Policy prudence to the fore
The Budget for fiscal 2018 resisted the temptation to raise the fiscal deficit target and support a sluggisheconomy. The Reserve Bank of India (RBI), too, stayed focused on taming consumer inflation to 4% on a durablebasis and bucked pressure to wield the scalpel in its February monetary policy review.
In the absence of any support from the global economy, which in itself is in the midst of a turbulent political phase,India’s economic growth will be a slow grind-up. We expect GDP to rise to 7.4% in fiscal 2018 over 6.9% in thecurrent fiscal assuming another normal monsoon and a substantive pick-up in pent-up after demonetisation.
So what’s the benefit of the conservative monetary and fiscal stance? First, it strengthens the macroeconomicfundamentals by improving the growth inflation mix in a slow but steady manner. We have seen that in theaftermath of the global financial crisis, India did resort to monetary and fiscal stimulus. This led to high growthbut also pushed up the fiscal deficit and inflation. Ultimately, that kicker proved transient.
Second, macroeconomic prudence enhances the credibility of policy making, improves investor confidence, andmakes the economy resilient to external shocks. We have already witnessed how improvement in macroeconomicfundaments lends stability to currency in turbulent times. Unlike in 2013, when the so-called ‘taper tantrum’ ledto extreme volatility in the rupee, in the past two years the rupee has shown remarkable stability despite globalshocks.
Calendar 2017 is likely to be quite flighty given the protectionist stance in the US authorities, the possibility ofgame-changing elections in Germany and France, and a messy Brexit. All of these can be bucketed as ‘politicalrisk’, and if they materialise, can quickly morph into economic risk. In such an environment, countries withprudent policies will remain relatively resilient to, if not insulated from, turmoil.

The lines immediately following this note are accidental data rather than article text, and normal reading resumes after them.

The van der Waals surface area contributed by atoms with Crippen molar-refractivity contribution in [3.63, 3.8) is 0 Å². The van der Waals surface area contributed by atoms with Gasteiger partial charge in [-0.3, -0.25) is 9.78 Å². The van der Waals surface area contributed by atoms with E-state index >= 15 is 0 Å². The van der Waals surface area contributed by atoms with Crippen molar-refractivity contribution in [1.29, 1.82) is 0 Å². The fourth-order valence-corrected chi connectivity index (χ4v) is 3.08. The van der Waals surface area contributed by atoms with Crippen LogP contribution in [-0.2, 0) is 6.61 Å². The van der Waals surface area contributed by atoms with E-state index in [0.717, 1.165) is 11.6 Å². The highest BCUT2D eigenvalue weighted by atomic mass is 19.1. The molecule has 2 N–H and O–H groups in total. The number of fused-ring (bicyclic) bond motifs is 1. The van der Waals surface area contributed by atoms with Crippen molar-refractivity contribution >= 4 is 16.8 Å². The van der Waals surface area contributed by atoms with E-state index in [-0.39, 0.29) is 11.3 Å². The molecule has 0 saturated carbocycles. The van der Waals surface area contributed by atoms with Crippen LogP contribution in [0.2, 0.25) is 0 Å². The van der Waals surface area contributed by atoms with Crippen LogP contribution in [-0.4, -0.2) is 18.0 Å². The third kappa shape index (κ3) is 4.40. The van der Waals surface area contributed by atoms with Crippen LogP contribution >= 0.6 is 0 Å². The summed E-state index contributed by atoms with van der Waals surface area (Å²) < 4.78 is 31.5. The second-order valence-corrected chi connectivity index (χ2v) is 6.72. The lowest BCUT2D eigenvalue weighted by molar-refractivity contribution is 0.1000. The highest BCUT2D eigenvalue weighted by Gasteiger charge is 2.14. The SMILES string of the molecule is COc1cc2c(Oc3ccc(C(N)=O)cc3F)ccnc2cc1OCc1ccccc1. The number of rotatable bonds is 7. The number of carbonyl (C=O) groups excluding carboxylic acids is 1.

Domestic short-term indicators – the Index of Industrial Production and Consumer price index (CPI)-basedinflation-- edged downwards in January, reflecting the impact of demonetisation. CPI inflation softened to 3.2%in January from 3.4% in December, primarily because of a 70 basis points (bps) drop in food inflation. The fuelcomponent of CPI rose afresh on rising crude oil prices and weaker rupee. Meanwhile, the stickiness in coreinflation is contrary to the refrain that demonetisation had materially dented core demand; core inflation (CPIexcluding food) rose to 5.1% in January, from 5% in December.
The discomfort in India’s inflation dynamics arises from the stickiness of core inflation and the sudden jump inWholesale Price Index-based inflation in January. Although WPI is not the preferred metric for the RBI, it doesindicate that consumer inflation could start rising soon.
Industrial production in December fell by 0.4 %, due to a 2% contraction in the manufacturing sector. Mining andpower did relatively well. Falling by 5.8% in December, the consumer-oriented sectors joined the investmentorientedsectors, which have been the laggards.
The next policy challenge for the government is the implementation of the Goods & Services Tax (GST) by July.Although an ideal GST is unlikely, it will yet mark a significant improvement over the prevalent distorted indirecttax structure in India.